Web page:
The title for pianist/ composer Rick Sparks’ latest CD release, Endless, was prompted in part by the magnificent picture of a starry night sky over a tropical lagoon, by photographer Ben Canales. Yet, on a deeper level, for Rick, the title also reflects what he refers to as “God’s endless love for us.” This spiritual focus is what is at the heart of this beautiful music that he creates, in his words, “ to feed the soul.”
The church played an important role, not only in Rick’s life, but also in his musical development. As he shares: “Mom was a church pianist and organist and dad played guitar and sang in church, so my brothers and I got an early education in the spiritual power of music.” At only 15 years old, Rick began playing piano in church, and continued to do so for decades, including currently. He went on to earn a Master’s degree in piano, as well as holding a Ph.D in broadcasting and working as a professor of mass communications at Greenville University in South Carolina.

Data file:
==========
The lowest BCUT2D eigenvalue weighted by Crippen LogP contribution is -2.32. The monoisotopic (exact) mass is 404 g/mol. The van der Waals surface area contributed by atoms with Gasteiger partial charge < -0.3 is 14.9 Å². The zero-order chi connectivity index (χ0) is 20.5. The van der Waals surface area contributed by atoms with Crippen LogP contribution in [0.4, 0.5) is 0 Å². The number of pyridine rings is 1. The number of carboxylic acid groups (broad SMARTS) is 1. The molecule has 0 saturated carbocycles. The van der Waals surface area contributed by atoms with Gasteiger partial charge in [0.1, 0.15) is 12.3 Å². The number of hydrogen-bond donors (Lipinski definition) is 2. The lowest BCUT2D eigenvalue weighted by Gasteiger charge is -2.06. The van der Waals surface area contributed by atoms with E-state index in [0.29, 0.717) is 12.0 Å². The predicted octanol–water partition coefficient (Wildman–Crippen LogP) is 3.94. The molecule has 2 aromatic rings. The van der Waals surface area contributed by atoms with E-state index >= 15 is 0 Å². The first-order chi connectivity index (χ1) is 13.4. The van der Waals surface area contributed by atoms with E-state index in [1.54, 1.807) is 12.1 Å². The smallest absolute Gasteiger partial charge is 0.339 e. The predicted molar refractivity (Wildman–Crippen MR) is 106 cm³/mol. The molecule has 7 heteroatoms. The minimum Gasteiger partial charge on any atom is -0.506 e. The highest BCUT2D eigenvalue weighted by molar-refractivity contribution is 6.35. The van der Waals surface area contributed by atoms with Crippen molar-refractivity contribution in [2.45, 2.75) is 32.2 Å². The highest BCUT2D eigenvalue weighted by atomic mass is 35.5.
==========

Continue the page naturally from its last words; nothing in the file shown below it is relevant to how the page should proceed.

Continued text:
Rick’s musical universe is quite expansive and includes the genres of gospel, classical, pop, smooth jazz, and new age. In addition to being influenced by the church, Rick spent a great deal of time as a radio DJ in the 70’s and 80’s where he developed a great love for Top 40 music and groups like The Beach Boys, Chicago, and many more. Among his accolades are having accompanied The 5thDimension’s Marilyn McCoo and Bill Davis Jr. as well as gospel great Alvin Slaughter of Brooklyn Tabernacle in New York City. As time went on, Rick became inspired by the piano-based music of George Winston and Vince Guaraldi, which influenced the direction of his current recordings. His love of this kind of music along with his background in broadcasting, led to Rick creating a new age station called “The Cove” on Live365 that is rated in the top 10% of 138 new age stations on that network. Among the wide variety of artists he features are pianist Kevin Kern, superstar trumpeter Chris Botti, and Dominic Miller who plays guitar with Sting.